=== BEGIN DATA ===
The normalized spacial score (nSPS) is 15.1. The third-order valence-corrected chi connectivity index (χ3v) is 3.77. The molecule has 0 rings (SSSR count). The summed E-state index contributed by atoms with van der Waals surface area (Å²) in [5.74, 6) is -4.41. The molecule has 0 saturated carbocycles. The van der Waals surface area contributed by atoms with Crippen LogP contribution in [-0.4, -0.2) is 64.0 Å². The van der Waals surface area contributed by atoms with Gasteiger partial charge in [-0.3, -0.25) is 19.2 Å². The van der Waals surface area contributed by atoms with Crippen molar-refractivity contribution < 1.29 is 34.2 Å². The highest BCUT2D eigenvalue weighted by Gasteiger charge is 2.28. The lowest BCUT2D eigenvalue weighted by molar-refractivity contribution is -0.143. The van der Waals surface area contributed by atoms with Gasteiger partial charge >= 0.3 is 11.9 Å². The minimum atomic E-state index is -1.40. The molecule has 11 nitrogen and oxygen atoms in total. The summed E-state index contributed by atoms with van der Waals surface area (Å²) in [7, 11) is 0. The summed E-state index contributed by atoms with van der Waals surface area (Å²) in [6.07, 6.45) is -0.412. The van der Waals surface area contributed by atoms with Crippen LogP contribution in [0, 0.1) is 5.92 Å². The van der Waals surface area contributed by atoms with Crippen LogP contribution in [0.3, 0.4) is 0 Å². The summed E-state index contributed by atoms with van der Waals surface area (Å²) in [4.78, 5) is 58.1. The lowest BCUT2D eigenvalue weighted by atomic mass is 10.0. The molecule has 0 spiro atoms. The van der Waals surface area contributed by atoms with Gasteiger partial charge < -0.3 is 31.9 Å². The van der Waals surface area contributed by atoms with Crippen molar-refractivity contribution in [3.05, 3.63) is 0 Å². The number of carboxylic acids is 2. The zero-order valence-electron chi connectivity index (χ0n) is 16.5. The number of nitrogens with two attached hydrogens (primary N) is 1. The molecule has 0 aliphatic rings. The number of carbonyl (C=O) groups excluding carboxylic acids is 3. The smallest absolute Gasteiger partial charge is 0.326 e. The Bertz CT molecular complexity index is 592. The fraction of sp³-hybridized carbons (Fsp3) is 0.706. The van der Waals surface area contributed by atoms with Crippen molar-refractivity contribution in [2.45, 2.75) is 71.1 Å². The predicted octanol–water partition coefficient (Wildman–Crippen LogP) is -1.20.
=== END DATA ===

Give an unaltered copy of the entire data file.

The normalized spacial score (nSPS) is 15.1. The third-order valence-corrected chi connectivity index (χ3v) is 3.77. The molecule has 0 rings (SSSR count). The summed E-state index contributed by atoms with van der Waals surface area (Å²) in [5.74, 6) is -4.41. The molecule has 0 saturated carbocycles. The van der Waals surface area contributed by atoms with Crippen LogP contribution in [-0.4, -0.2) is 64.0 Å². The van der Waals surface area contributed by atoms with Gasteiger partial charge in [-0.3, -0.25) is 19.2 Å². The van der Waals surface area contributed by atoms with Crippen molar-refractivity contribution < 1.29 is 34.2 Å². The highest BCUT2D eigenvalue weighted by Gasteiger charge is 2.28. The lowest BCUT2D eigenvalue weighted by molar-refractivity contribution is -0.143. The van der Waals surface area contributed by atoms with Gasteiger partial charge >= 0.3 is 11.9 Å². The minimum atomic E-state index is -1.40. The molecule has 11 nitrogen and oxygen atoms in total. The summed E-state index contributed by atoms with van der Waals surface area (Å²) in [7, 11) is 0. The summed E-state index contributed by atoms with van der Waals surface area (Å²) in [6.07, 6.45) is -0.412. The van der Waals surface area contributed by atoms with Crippen LogP contribution in [0, 0.1) is 5.92 Å². The van der Waals surface area contributed by atoms with Crippen LogP contribution in [0.3, 0.4) is 0 Å². The summed E-state index contributed by atoms with van der Waals surface area (Å²) in [4.78, 5) is 58.1. The lowest BCUT2D eigenvalue weighted by atomic mass is 10.0. The molecule has 0 spiro atoms. The van der Waals surface area contributed by atoms with Gasteiger partial charge < -0.3 is 31.9 Å². The van der Waals surface area contributed by atoms with Crippen molar-refractivity contribution in [3.05, 3.63) is 0 Å². The number of carboxylic acids is 2. The zero-order valence-electron chi connectivity index (χ0n) is 16.5. The number of nitrogens with two attached hydrogens (primary N) is 1. The molecule has 0 aliphatic rings. The number of carbonyl (C=O) groups excluding carboxylic acids is 3. The smallest absolute Gasteiger partial charge is 0.326 e. The Bertz CT molecular complexity index is 592. The fraction of sp³-hybridized carbons (Fsp3) is 0.706. The van der Waals surface area contributed by atoms with Crippen molar-refractivity contribution in [2.45, 2.75) is 71.1 Å². The predicted octanol–water partition coefficient (Wildman–Crippen LogP) is -1.20.